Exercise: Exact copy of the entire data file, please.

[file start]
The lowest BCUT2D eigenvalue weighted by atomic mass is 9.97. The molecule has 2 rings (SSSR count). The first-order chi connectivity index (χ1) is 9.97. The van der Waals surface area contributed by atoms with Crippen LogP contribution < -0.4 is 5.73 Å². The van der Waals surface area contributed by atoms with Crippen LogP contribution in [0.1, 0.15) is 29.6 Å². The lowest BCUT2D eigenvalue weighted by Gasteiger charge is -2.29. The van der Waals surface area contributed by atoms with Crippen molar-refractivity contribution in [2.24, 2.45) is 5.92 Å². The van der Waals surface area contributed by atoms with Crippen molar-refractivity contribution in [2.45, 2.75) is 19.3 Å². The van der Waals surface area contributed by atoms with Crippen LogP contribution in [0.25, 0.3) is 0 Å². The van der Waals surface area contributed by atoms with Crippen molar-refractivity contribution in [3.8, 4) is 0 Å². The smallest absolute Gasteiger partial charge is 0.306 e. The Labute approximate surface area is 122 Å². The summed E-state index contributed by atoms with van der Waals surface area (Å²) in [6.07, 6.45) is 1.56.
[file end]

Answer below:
The lowest BCUT2D eigenvalue weighted by atomic mass is 9.97. The molecule has 2 rings (SSSR count). The first-order chi connectivity index (χ1) is 9.97. The van der Waals surface area contributed by atoms with Crippen LogP contribution < -0.4 is 5.73 Å². The van der Waals surface area contributed by atoms with Crippen LogP contribution in [0.1, 0.15) is 29.6 Å². The lowest BCUT2D eigenvalue weighted by Gasteiger charge is -2.29. The van der Waals surface area contributed by atoms with Crippen molar-refractivity contribution in [2.24, 2.45) is 5.92 Å². The van der Waals surface area contributed by atoms with Crippen molar-refractivity contribution in [2.45, 2.75) is 19.3 Å². The van der Waals surface area contributed by atoms with Crippen LogP contribution in [0.25, 0.3) is 0 Å². The van der Waals surface area contributed by atoms with Crippen molar-refractivity contribution in [3.8, 4) is 0 Å². The smallest absolute Gasteiger partial charge is 0.306 e. The Labute approximate surface area is 122 Å². The summed E-state index contributed by atoms with van der Waals surface area (Å²) in [6.07, 6.45) is 1.56.